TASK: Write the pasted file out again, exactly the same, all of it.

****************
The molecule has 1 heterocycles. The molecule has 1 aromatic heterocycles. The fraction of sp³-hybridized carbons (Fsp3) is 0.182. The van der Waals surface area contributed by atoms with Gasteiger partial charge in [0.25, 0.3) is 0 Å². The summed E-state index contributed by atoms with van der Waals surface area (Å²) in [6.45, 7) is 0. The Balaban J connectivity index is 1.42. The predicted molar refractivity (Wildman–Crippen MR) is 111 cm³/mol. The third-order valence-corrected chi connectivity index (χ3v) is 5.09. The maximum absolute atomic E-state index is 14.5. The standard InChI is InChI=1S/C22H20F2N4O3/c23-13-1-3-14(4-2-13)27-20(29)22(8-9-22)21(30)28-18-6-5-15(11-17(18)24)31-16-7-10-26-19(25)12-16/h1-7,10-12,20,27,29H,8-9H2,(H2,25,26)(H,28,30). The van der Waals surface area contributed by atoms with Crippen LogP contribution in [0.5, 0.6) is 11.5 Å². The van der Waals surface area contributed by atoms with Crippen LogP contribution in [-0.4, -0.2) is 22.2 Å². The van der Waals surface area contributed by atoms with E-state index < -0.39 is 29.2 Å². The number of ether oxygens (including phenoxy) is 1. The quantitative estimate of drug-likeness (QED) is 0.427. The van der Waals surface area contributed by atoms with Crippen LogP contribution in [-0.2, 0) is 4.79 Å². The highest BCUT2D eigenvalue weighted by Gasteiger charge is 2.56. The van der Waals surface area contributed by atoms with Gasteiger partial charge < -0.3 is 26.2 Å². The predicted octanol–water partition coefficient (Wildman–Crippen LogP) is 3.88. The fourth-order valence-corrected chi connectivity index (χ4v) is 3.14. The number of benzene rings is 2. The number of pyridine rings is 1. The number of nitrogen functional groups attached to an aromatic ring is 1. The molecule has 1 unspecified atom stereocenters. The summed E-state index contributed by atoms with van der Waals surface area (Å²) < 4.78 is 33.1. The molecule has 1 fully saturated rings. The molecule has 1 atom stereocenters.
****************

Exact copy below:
The molecule has 1 heterocycles. The molecule has 1 aromatic heterocycles. The fraction of sp³-hybridized carbons (Fsp3) is 0.182. The van der Waals surface area contributed by atoms with Gasteiger partial charge in [0.25, 0.3) is 0 Å². The summed E-state index contributed by atoms with van der Waals surface area (Å²) in [6.45, 7) is 0. The Balaban J connectivity index is 1.42. The predicted molar refractivity (Wildman–Crippen MR) is 111 cm³/mol. The third-order valence-corrected chi connectivity index (χ3v) is 5.09. The maximum absolute atomic E-state index is 14.5. The standard InChI is InChI=1S/C22H20F2N4O3/c23-13-1-3-14(4-2-13)27-20(29)22(8-9-22)21(30)28-18-6-5-15(11-17(18)24)31-16-7-10-26-19(25)12-16/h1-7,10-12,20,27,29H,8-9H2,(H2,25,26)(H,28,30). The van der Waals surface area contributed by atoms with Crippen LogP contribution in [0.5, 0.6) is 11.5 Å². The van der Waals surface area contributed by atoms with Crippen LogP contribution in [-0.4, -0.2) is 22.2 Å². The van der Waals surface area contributed by atoms with E-state index < -0.39 is 29.2 Å². The number of ether oxygens (including phenoxy) is 1. The quantitative estimate of drug-likeness (QED) is 0.427. The van der Waals surface area contributed by atoms with Crippen LogP contribution in [-0.2, 0) is 4.79 Å². The highest BCUT2D eigenvalue weighted by Gasteiger charge is 2.56. The van der Waals surface area contributed by atoms with Gasteiger partial charge < -0.3 is 26.2 Å². The predicted octanol–water partition coefficient (Wildman–Crippen LogP) is 3.88. The fourth-order valence-corrected chi connectivity index (χ4v) is 3.14. The number of benzene rings is 2. The number of pyridine rings is 1. The number of nitrogen functional groups attached to an aromatic ring is 1. The molecule has 1 unspecified atom stereocenters. The summed E-state index contributed by atoms with van der Waals surface area (Å²) < 4.78 is 33.1. The molecule has 1 fully saturated rings. The molecule has 1 atom stereocenters.